PS: I’m sending this to you privately, but its also an open letter. Here’s what I mean: If I’m rambling, or this is the sixth letter like this this month that you have received, or if I’ve accidentally  been offensive I am content with privacy. But I don’t want you to feel for a second like my appreciation for you or my repentance from sin is something I’m embarrassed to say publicly. This letter is yours to share anyway you want. If you think I should, I’ll post it on my blog where all eleven of my readers can see it. (Mostly, my blog is read by my extended family, I’m not exactly Tim Challies.)


View Comments

Comments:


8 thoughts on “Love from Alaska”

  1. Patrice Wedderburn says:

    Praise the Lord for His ACTIVE work in the lives of His saints!!! Super encouraged Pastor T and reminded of the need to pray for you more.

    1. Thabiti Anyabwile says:

      Amen!

  2. Dana Tedeschi says:

    I appreciated the humility and honesty this man expressed. Thank you for sharing this.

  3. susan says:

    It took me a few days to read this post, but I wish I had read it on the day it came out. It echoes my story so well. I am a white woman living in a mostly white town (not as white as Wasilla – where I have been, oddly enough) who has been convicted of my white basis, to borrow a phrase from the RAAN. I too started listening to Shai Linne because of John Piper or someone similar; it’s been over a year and a half now, so I don’t remember the details. The Lord convicted me of the *whiteness* in our culture, the systemic and historic racism that exists – He opened my eyes. And I am so thankful that He did. Your blog was (and is) a part of that revelation, so thank you. Please know that there are some of us white folks out there fumbling our way through to racial reconciliation, or at least, I am fumbling my way there.

    1. Thabiti Anyabwile says:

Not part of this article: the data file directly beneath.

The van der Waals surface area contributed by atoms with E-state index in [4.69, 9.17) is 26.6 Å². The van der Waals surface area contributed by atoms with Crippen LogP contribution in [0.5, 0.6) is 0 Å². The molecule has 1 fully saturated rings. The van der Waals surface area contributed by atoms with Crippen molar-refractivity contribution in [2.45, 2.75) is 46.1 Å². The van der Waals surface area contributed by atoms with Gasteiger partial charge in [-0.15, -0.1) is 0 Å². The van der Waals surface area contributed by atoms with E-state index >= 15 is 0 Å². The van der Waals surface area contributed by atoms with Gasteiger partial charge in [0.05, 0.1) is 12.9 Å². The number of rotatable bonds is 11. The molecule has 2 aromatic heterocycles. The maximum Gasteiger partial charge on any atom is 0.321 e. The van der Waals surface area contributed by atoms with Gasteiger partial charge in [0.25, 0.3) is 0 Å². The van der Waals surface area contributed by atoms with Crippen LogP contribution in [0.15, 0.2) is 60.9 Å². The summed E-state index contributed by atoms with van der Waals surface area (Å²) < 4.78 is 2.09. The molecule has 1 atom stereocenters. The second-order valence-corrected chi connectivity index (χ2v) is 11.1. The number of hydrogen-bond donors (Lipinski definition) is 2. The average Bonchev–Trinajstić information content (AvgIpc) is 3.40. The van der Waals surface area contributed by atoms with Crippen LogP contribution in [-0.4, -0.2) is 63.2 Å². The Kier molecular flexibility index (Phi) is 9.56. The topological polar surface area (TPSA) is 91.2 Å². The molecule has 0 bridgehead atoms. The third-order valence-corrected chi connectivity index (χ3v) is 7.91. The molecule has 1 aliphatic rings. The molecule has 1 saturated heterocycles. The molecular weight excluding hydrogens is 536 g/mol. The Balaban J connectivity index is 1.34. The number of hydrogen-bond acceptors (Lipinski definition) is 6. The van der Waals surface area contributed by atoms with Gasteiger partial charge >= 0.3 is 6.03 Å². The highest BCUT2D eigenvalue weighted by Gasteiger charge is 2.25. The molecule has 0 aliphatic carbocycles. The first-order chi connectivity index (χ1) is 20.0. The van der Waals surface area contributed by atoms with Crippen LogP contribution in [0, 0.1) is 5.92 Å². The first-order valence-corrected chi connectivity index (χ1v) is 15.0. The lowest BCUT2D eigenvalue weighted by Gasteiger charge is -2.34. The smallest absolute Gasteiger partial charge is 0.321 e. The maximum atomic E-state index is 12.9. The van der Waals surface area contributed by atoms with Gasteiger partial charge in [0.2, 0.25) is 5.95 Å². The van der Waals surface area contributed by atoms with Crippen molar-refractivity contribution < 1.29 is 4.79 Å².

Praising the Lord for you!

  4. Susan says:

    I appreciate Pete’s humble desire to examine his own heart in this matter and make a genuine effort, with God’s help, to grow in love and awareness. We all have areas in our life than need self-exposure…Spirit-exposure, repentance and sanctification. I will be in Alaska for my niece’s wedding this month!

    Unlike Pete, I live in one the most ethnically diverse and integrated cities in the US according to this recent report: http://www.presstelegram.com/social-affairs/20150513/long-beach-is-second-most-diverse-city-in-us-report-finds In fact, Long Beach, side-by-side with Los Angeles, are the most diverse cities in the US today. My sons attend two different public schools in the district in which white students are a minority. Many, many nationalities/races are represented in large numbers in their schools. I LOVE that this is part of their education! It will help them to work with people of all ethnicities in their future jobs, churches… wherever they find themselves, with much less bias or prejudice than they might otherwise have been prone to, because they are doing that now, both in sports and in classrooms. Our church is primarily white but I’ve often thought that I wish more blacks would attend. I commented about this to my older son one day and he was quick to agree. The congregation is perhaps 5% black, 5% Asian, 5% Hispanic, which isn’t exactly representative of the diversity of our city. We have one black elder (who is one of my favorites), and our pastor is VERY involved in missions in several African countries, so we often have African pastors speaking and reporting from the pulpit. We bring two Hispanic children (one a best friend of my son for years) to our church each Sunday. Both of my sons have ethnically diverse friendships. (yay!!)